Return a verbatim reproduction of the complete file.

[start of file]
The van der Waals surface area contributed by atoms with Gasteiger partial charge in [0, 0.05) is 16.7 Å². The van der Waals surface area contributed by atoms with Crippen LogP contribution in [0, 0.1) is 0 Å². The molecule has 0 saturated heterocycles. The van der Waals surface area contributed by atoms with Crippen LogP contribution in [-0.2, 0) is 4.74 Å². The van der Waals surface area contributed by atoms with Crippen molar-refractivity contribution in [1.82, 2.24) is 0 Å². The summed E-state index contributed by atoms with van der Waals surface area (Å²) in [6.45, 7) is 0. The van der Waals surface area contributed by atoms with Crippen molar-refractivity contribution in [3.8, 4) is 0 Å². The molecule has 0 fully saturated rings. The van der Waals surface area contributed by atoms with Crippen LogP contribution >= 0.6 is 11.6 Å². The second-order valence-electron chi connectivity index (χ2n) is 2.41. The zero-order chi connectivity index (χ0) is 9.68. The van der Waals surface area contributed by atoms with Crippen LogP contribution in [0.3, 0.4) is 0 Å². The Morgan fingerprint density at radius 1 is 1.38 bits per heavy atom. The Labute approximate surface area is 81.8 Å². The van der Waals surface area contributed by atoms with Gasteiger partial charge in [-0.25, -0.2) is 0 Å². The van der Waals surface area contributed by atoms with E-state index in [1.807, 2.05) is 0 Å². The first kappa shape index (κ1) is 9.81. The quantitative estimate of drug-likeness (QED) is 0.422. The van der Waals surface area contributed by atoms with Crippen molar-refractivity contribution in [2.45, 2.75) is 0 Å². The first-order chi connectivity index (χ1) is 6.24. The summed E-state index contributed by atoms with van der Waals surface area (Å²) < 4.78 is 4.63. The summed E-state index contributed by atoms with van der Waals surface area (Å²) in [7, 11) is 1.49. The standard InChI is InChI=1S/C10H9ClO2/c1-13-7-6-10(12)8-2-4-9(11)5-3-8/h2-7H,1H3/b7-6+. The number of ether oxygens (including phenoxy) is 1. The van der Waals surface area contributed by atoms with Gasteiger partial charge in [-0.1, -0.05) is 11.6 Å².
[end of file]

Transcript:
The van der Waals surface area contributed by atoms with Gasteiger partial charge in [0, 0.05) is 16.7 Å². The van der Waals surface area contributed by atoms with Crippen LogP contribution in [0, 0.1) is 0 Å². The molecule has 0 saturated heterocycles. The van der Waals surface area contributed by atoms with Crippen LogP contribution in [-0.2, 0) is 4.74 Å². The van der Waals surface area contributed by atoms with Crippen molar-refractivity contribution in [1.82, 2.24) is 0 Å². The summed E-state index contributed by atoms with van der Waals surface area (Å²) in [6.45, 7) is 0. The van der Waals surface area contributed by atoms with Crippen molar-refractivity contribution in [3.8, 4) is 0 Å². The molecule has 0 fully saturated rings. The van der Waals surface area contributed by atoms with Crippen LogP contribution >= 0.6 is 11.6 Å². The second-order valence-electron chi connectivity index (χ2n) is 2.41. The zero-order chi connectivity index (χ0) is 9.68. The van der Waals surface area contributed by atoms with Crippen LogP contribution in [0.3, 0.4) is 0 Å². The Morgan fingerprint density at radius 1 is 1.38 bits per heavy atom. The Labute approximate surface area is 81.8 Å². The van der Waals surface area contributed by atoms with Gasteiger partial charge in [-0.25, -0.2) is 0 Å². The van der Waals surface area contributed by atoms with E-state index in [1.807, 2.05) is 0 Å². The first kappa shape index (κ1) is 9.81. The quantitative estimate of drug-likeness (QED) is 0.422. The van der Waals surface area contributed by atoms with Crippen molar-refractivity contribution in [2.45, 2.75) is 0 Å². The first-order chi connectivity index (χ1) is 6.24. The summed E-state index contributed by atoms with van der Waals surface area (Å²) < 4.78 is 4.63. The summed E-state index contributed by atoms with van der Waals surface area (Å²) in [7, 11) is 1.49. The standard InChI is InChI=1S/C10H9ClO2/c1-13-7-6-10(12)8-2-4-9(11)5-3-8/h2-7H,1H3/b7-6+. The number of ether oxygens (including phenoxy) is 1. The van der Waals surface area contributed by atoms with Gasteiger partial charge in [-0.1, -0.05) is 11.6 Å².